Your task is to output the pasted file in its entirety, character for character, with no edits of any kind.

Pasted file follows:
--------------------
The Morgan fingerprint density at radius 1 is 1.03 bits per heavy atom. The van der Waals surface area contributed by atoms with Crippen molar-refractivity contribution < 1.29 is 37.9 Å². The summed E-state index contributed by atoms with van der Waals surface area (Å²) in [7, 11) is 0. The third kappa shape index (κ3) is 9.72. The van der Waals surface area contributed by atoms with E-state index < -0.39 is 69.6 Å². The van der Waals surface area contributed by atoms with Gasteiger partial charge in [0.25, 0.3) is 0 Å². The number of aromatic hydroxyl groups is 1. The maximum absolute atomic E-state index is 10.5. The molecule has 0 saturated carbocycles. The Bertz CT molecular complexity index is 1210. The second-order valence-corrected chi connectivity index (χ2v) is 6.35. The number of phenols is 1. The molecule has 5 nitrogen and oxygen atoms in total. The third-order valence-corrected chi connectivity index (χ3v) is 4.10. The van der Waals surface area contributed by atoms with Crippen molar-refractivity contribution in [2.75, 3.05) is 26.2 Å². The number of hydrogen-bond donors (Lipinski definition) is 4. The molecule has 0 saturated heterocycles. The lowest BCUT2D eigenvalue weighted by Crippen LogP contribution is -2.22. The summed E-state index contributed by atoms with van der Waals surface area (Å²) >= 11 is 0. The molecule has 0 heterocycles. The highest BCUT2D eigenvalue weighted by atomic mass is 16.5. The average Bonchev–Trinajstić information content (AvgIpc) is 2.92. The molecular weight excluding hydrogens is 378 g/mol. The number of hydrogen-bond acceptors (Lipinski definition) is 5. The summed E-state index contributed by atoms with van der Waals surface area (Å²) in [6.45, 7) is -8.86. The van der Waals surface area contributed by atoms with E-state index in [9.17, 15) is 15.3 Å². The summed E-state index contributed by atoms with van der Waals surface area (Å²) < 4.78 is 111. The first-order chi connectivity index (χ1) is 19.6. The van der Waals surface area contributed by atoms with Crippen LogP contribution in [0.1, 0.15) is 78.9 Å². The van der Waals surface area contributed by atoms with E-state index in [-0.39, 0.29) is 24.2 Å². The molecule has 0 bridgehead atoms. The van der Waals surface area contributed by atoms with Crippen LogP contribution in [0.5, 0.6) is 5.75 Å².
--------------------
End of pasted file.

The Morgan fingerprint density at radius 1 is 1.03 bits per heavy atom. The van der Waals surface area contributed by atoms with Crippen molar-refractivity contribution < 1.29 is 37.9 Å². The summed E-state index contributed by atoms with van der Waals surface area (Å²) in [7, 11) is 0. The third kappa shape index (κ3) is 9.72. The van der Waals surface area contributed by atoms with E-state index < -0.39 is 69.6 Å². The van der Waals surface area contributed by atoms with Gasteiger partial charge in [0.25, 0.3) is 0 Å². The number of aromatic hydroxyl groups is 1. The maximum absolute atomic E-state index is 10.5. The molecule has 0 saturated carbocycles. The Bertz CT molecular complexity index is 1210. The second-order valence-corrected chi connectivity index (χ2v) is 6.35. The number of phenols is 1. The molecule has 5 nitrogen and oxygen atoms in total. The third-order valence-corrected chi connectivity index (χ3v) is 4.10. The van der Waals surface area contributed by atoms with Crippen molar-refractivity contribution in [2.75, 3.05) is 26.2 Å². The number of hydrogen-bond donors (Lipinski definition) is 4. The molecule has 0 saturated heterocycles. The lowest BCUT2D eigenvalue weighted by Crippen LogP contribution is -2.22. The summed E-state index contributed by atoms with van der Waals surface area (Å²) >= 11 is 0. The molecule has 0 heterocycles. The highest BCUT2D eigenvalue weighted by atomic mass is 16.5. The average Bonchev–Trinajstić information content (AvgIpc) is 2.92. The molecular weight excluding hydrogens is 378 g/mol. The number of hydrogen-bond acceptors (Lipinski definition) is 5. The summed E-state index contributed by atoms with van der Waals surface area (Å²) in [6.45, 7) is -8.86. The van der Waals surface area contributed by atoms with E-state index in [9.17, 15) is 15.3 Å². The summed E-state index contributed by atoms with van der Waals surface area (Å²) < 4.78 is 111. The first-order chi connectivity index (χ1) is 19.6. The van der Waals surface area contributed by atoms with Crippen LogP contribution in [0.1, 0.15) is 78.9 Å². The van der Waals surface area contributed by atoms with E-state index in [-0.39, 0.29) is 24.2 Å². The molecule has 0 bridgehead atoms. The van der Waals surface area contributed by atoms with Crippen LogP contribution in [0.5, 0.6) is 5.75 Å².